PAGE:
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<em>Salome</em>, The Royal Opera House, Covent Garden
10 Jan 2018

Salome at the Royal Opera House

In De Profundis, his long epistle to ‘Dear Bosie’, Oscar Wilde speaks literally ‘from the depths’, incarcerated in his prison cell in Reading Gaol. As he challenges the young lover who has betrayed him and excoriates Society for its wrong and unjust laws, Wilde also subjects his own aesthetic ethos to some hard questioning, re-evaluating a life lived in avowal of the amorality of luxury and beauty.

Salome, The Royal Opera House, Covent Garden

A review by Claire Seymour

Above: Malin Byström (Salome)

Photo credit: Clive Barda

 

Wilde had also plunged the depths six years earlier, in his play Salomé, originally written in French (to both evade the censors and acknowledge the influence of Flaubert), in which he transferred subversion from page to stage - peeling back the skin of Beauty to reveal lurid degradation and moral decay, even while his text aspired to ‘the decorative conditions that each art requires for its perfection’ (‘The Critic as Artist’).

Though Wilde professed, in De Profundis, that he did not ‘regret for a single moment having lived for pleasure’, he did recognise that alongside an image of ‘Pleasure that liveth for a moment’ one has to make the image of the ‘Sorrow that abideth for ever’, explaining that this was ‘one of the refrains whose recurring motifs make Salomé so like a piece of music and bind it together as a ballad’.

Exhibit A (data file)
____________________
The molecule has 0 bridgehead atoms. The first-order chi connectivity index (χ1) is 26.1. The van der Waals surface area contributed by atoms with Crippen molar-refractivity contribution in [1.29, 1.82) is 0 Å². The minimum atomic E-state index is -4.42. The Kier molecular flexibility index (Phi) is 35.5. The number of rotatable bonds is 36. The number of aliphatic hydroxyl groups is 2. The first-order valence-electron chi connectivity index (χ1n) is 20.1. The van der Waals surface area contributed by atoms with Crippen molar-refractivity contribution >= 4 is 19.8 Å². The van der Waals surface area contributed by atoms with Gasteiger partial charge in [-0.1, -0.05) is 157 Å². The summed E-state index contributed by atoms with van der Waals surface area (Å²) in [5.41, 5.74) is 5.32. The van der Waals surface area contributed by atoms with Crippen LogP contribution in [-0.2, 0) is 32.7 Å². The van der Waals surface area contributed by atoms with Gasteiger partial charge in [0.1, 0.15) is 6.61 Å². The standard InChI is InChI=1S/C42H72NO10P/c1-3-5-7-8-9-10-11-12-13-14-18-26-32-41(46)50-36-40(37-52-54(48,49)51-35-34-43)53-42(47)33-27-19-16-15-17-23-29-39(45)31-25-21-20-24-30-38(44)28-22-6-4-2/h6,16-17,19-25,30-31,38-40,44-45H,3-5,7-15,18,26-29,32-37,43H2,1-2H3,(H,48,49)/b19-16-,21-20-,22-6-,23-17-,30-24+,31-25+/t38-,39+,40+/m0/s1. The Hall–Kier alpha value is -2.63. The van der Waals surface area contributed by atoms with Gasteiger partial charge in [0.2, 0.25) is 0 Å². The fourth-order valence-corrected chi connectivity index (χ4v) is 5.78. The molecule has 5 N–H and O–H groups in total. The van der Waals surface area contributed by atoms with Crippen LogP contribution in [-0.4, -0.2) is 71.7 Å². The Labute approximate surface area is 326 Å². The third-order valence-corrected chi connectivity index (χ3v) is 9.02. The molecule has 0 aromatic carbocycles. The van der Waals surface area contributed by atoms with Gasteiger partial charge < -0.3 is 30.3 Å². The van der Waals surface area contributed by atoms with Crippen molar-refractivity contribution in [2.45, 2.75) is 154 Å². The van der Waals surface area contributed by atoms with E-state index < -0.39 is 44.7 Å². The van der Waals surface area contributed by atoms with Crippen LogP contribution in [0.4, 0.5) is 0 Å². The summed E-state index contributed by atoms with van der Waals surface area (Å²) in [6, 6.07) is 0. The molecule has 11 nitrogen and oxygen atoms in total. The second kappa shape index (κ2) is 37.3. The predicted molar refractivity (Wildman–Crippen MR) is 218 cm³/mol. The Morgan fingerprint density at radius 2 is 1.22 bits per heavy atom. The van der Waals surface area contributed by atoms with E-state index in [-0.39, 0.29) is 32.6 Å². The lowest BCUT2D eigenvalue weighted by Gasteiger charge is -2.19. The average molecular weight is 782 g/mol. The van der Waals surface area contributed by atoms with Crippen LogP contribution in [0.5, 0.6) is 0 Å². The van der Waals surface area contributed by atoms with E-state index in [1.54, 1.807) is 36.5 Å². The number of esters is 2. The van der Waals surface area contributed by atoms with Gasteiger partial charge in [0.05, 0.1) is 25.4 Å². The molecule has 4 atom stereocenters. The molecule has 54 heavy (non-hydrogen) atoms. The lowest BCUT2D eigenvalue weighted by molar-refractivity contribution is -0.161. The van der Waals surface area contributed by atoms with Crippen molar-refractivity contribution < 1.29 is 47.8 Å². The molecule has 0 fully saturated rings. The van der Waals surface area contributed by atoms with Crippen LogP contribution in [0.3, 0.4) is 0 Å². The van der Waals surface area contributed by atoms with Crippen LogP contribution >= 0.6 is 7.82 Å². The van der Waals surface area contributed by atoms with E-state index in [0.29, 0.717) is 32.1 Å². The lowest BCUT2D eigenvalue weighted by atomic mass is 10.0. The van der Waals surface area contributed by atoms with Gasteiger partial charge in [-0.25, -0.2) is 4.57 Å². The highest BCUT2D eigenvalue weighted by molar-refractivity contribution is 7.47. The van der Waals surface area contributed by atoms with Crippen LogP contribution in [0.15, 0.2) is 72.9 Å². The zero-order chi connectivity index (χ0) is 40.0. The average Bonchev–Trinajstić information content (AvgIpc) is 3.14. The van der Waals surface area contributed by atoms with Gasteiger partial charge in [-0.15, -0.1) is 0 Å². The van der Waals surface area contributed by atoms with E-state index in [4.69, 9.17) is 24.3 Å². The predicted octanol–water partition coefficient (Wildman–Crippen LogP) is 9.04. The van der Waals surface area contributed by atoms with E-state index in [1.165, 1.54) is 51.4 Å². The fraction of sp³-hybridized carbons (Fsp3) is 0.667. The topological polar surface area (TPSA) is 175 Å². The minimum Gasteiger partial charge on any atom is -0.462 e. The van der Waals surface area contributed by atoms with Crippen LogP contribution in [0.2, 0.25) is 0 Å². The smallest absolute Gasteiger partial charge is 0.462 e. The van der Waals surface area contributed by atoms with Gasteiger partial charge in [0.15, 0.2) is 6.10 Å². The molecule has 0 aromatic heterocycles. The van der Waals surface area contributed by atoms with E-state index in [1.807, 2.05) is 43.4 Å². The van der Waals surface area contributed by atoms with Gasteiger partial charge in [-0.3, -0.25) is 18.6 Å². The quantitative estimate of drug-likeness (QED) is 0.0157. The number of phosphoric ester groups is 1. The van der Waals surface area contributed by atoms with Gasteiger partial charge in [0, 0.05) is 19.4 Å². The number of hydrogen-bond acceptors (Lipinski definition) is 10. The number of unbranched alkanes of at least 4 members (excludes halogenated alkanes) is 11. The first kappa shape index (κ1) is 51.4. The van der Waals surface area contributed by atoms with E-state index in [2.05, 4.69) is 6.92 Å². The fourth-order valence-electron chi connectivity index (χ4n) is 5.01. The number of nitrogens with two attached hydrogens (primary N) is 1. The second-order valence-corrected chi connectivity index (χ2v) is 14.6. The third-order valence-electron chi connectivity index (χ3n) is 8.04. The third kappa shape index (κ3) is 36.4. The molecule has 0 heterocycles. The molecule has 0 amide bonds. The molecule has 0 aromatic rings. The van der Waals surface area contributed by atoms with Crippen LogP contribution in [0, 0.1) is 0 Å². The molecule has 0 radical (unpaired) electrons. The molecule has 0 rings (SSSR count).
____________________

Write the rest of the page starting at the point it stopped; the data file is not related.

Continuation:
Richard Strauss’s Salome might similarly be considered an essay in the aesthetics of transgression. Indeed, David McVicar’s ROH staging revived here, for the third time (revival director, Bárbata Lluch), certainly lures us to some dark places. The ‘decorative’ is all too obviously sullied. Es Devlin’s art deco staircase may curve gracefully but it carries Herod and his court from the banqueting room - the split-level set affords just a glimpse of lavish luxury - to the basement, where stained ceramics, ugly latrines and languid naked bodies, all bathed in a green-tinged patina, reek of moral bankruptcy. We’ve slipped down a staircase from ‘civilisation’ and ‘culture’ to chaos.

One thing that struck me about this production, which I didn’t remark last time round, is just how ‘still’ this subterranean dystopia is. Soldiers, Jews, Nazarenes, elegantly pose, the mix of fascination and revulsion with which they evidently regard Salome’s increasing mania and vulgarity mimicking our own voyeuristic bewitchment and absorption. Even Herod and Herodias remain seated through Salome’s degenerate display. With Jokanaan constrained by chains and cell walls, the only figure who emanates a life force is Salome herself. A what a terrible force that is, one which, as it escalates, devours itself - until the cathartic release of Salome’s execution, when Naaman (Duncan Meadows) brutally snaps her neck at Herod’s hysterical command, “Kill that woman!” And, so, with Salome’s death, we have relief but also despair: those that remain are the living dead.